5. The power/skills necessary to succeed are finally mastered by the hero.
  6. The key obstacle is overcome or defeated, leaving the hero free to live without fear.

Here’s an example for you, which is a spoilerific romp through a certain wizard story you may have heard of, called HARRY POTTER.

Harry is whisked away to Hogwarts, where he must learn to cope with being a celebrity and the pressures of wizard school. He finds himself mentored by a series of wizards: Hagrid, Dumbledore, Sirius. In book after book, Harry must confront the growing threat of an ever more powerful Lord Voldemort, until eventually he faces the fully revived wizard. Harry experiences death at the hands of Voldemort, though he comes back to life. Harry, having overcome death and becoming the master of the Elder Wand, is able to end Voldemort’s uprising. He has removed the world’s greatest threat and is therefore able to go on living his life.

There are several other prominent titles that follow this model. Suzanne Collins’ GREGOR THE OVERLANDER, Ursula Le Guin’s A WIZARD OF EARTHSEA, and Christopher Paolini’s INHERITANCE CYCLE are a few more that come to mind.

The next time you’re making your way through a YA adventure novel, there’s a good chance you’re following one of the most widely used story patterns in human history.

Percy Jackson: An Intro to the Odyssey

Percy Jackson: An Intro to the Odyssey Written by Grant Goodman, 9/30/2014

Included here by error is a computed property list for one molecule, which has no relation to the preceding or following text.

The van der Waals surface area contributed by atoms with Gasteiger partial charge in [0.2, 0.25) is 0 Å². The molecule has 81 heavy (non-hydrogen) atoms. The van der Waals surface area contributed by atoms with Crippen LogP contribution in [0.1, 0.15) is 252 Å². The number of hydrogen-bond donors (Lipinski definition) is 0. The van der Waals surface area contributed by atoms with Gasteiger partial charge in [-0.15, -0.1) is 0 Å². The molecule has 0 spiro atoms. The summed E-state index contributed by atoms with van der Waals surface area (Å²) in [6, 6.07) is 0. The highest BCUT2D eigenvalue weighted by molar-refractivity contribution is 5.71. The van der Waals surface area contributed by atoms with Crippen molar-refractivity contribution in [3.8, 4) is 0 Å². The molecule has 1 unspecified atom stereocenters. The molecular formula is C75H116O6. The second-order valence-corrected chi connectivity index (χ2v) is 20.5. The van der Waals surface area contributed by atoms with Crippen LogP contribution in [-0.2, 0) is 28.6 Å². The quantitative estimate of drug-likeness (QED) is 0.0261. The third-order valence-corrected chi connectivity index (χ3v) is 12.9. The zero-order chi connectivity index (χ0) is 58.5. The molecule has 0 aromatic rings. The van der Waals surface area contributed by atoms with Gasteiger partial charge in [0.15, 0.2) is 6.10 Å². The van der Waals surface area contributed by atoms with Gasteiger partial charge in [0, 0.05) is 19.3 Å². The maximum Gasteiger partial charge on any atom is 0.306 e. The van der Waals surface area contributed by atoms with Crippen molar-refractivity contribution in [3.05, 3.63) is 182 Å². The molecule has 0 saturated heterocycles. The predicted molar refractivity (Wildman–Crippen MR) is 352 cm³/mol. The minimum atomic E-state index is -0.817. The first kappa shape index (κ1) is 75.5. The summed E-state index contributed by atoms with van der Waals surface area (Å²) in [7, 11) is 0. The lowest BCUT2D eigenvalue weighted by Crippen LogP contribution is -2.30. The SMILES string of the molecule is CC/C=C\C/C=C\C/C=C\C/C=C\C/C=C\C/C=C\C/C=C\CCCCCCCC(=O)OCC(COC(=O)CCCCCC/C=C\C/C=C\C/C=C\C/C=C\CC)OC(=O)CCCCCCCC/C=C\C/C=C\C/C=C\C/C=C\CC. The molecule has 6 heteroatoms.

(A big thank you to one of my students, who suggested writing about Riordan’s novels!)

Everyone who's anyone knows that Rick Riordan’s final book in the Heroes of Olympus quintet comes out soon. Riordan’s tales of modern Greek and Roman heroes have been flying off the shelves year after year, making him a mainstay in the YA kingdom. (Fun fact: the first novel, The Lightning Thief, will be turning 10 years old in July.)

In honor of this upcoming release, I thought I’d put an English teacher’s spin on it and connect the dots between some of Riordan’s references to mythology and their more deeply-rooted roles in Homer’s epic poem, The Odyssey. It's yet another reason why YA also appeals to an older audience.

NOTE: SPOILERS AHEAD.

  1. The Lotus Hotel and Casino

In The Lightning Thief, Percy, Annabeth, and Grover, find themselves trapped inside of the Lotus Hotel and Casino, where time slips by without anyone noticing.